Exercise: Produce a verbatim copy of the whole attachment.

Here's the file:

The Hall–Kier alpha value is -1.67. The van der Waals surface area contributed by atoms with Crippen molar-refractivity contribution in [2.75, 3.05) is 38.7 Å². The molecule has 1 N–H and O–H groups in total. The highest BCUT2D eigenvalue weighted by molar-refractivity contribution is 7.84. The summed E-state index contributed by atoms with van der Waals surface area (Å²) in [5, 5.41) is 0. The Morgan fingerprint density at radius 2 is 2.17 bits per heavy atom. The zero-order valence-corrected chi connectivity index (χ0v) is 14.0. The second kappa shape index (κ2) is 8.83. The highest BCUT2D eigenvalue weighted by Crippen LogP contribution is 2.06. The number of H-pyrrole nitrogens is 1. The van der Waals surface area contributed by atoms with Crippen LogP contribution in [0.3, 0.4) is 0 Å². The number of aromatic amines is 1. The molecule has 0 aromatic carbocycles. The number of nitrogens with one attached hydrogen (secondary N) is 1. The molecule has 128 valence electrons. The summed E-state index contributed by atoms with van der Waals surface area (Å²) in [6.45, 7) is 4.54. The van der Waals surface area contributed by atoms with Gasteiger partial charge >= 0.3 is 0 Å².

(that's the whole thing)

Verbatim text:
The Hall–Kier alpha value is -1.67. The van der Waals surface area contributed by atoms with Crippen molar-refractivity contribution in [2.75, 3.05) is 38.7 Å². The molecule has 1 N–H and O–H groups in total. The highest BCUT2D eigenvalue weighted by molar-refractivity contribution is 7.84. The summed E-state index contributed by atoms with van der Waals surface area (Å²) in [5, 5.41) is 0. The Morgan fingerprint density at radius 2 is 2.17 bits per heavy atom. The zero-order valence-corrected chi connectivity index (χ0v) is 14.0. The second kappa shape index (κ2) is 8.83. The highest BCUT2D eigenvalue weighted by Crippen LogP contribution is 2.06. The number of H-pyrrole nitrogens is 1. The van der Waals surface area contributed by atoms with Crippen LogP contribution in [0.3, 0.4) is 0 Å². The number of aromatic amines is 1. The molecule has 0 aromatic carbocycles. The number of nitrogens with one attached hydrogen (secondary N) is 1. The molecule has 128 valence electrons. The summed E-state index contributed by atoms with van der Waals surface area (Å²) in [6.45, 7) is 4.54. The van der Waals surface area contributed by atoms with Gasteiger partial charge >= 0.3 is 0 Å².